Learning Technology is not generally in the headlines when it comes to politics. At least not explicitly. However, there are many reasons why learners, providers and employers would benefit from learning technology having a place in the early thinking of Sajid Javid, Nicky Morgan and Nick Boles. Here’s why:
Has the revolution come and gone? Learning, teaching and assessment have changed.
With every new buzzword or trend in learning technology comes a rhetoric of disruption and revolution – of change that will leave schools, colleges and universities unrecognisable (but always better). Each time the way we learn, teach and assess adapts, we move on. It is a process that doesn’t wait for us. Nor should we wait. Research and practice reflect that – so should policy. If words like technology or digital don’t appear in any of the frameworks underpinning our education system then we are missing an opportunity to enable the culture change we need across all sectors.
Learners will need technology to succeed
One of the main questions around learning technology that we come across again and again is whether there is hard and fast evidence that using technology improves learning outcomes. While there is convincing research and evidence of impact, I think this is now the wrong question.
Learners who are in formal education now and will enter the employment market in future years and learners who are already in work all have a growing requirement for – and experience of – technology in their professional and personal lives. Digital and increasingly data literacy are just starting points for the skills we all need to develop.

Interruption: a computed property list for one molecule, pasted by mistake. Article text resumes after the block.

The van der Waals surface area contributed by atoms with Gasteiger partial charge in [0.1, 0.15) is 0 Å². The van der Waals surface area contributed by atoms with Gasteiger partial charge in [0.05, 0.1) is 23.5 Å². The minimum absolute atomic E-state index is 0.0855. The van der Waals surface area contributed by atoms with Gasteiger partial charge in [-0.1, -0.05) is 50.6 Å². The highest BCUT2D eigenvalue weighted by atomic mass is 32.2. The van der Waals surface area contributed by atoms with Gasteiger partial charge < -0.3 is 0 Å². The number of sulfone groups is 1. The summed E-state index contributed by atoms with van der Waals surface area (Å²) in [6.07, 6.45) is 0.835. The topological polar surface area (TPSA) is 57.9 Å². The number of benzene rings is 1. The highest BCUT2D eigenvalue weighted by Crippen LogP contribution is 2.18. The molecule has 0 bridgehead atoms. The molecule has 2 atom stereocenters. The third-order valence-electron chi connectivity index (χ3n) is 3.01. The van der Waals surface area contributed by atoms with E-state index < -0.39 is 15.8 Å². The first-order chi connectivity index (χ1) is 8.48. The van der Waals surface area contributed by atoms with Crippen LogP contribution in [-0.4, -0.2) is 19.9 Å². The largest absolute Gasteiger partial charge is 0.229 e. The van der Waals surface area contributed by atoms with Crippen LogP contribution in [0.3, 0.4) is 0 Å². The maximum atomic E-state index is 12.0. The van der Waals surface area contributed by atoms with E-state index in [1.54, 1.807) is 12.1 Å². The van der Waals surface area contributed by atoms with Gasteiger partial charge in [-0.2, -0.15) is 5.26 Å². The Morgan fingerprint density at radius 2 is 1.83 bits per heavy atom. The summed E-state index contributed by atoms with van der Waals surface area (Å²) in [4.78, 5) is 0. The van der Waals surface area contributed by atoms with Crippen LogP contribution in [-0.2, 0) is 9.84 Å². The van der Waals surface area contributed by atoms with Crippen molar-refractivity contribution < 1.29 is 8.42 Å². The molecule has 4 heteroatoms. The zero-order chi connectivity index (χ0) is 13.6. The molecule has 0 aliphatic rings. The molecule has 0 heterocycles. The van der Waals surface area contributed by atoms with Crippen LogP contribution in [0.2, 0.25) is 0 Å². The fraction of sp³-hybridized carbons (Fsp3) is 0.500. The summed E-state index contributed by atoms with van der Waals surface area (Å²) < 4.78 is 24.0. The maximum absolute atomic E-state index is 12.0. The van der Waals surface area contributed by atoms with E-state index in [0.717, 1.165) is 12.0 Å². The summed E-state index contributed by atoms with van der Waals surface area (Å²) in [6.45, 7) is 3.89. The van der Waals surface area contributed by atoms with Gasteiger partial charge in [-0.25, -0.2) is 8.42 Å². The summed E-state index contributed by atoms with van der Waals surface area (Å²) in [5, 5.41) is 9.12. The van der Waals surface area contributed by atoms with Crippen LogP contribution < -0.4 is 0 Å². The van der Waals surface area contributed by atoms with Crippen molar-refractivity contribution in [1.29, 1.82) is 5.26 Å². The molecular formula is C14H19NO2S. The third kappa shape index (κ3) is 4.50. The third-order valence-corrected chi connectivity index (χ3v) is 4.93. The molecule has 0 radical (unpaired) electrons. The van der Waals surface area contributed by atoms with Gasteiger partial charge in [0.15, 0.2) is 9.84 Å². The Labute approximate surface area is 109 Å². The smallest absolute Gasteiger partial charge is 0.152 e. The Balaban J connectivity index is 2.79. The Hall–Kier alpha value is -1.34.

Publicly funded research is open. Why not resources and tools too?
With the move to make all publicly funded research openly accessible, the UK has taken an important step in the right direction. When it comes to learning technology, sharing lessons learnt, resources and tools is key for providers who want to keep pace with innovation, rather than duplicate what others have already trialled. If we encourage sharing and re-use of resources and tools, we can be more efficient and effective in how we deliver learning, teaching and assessment. Creating all publicly funded education or learning resources and tools under an appropriate open licence is another important step we should take.
Teachers and senior staff are key
Most importantly, engaged senior decision makers, as well as staff involved in learning, teaching and assessment, are key. Getting the most from learning technology requires skills, support and a willingness to empower individuals to take risks, and to be open to new ideas. Professional development for and recognition of the skills that enable us to make use of technology for the benefit of learners are key to our success.
As an independent association we have promoted and supported learning technology across sectors for over 20 years. Never has the potential of technology to help solve the challenges we are facing been greater. Our core values of participation, collaboration and openness will continue to inform the work of our members across sectors, leading innovation in learning technology.
Maren Deepwell is chief executive of the Association for Learning Technology (ALT), an independent membership charityRecommend0 recommendationsPublished in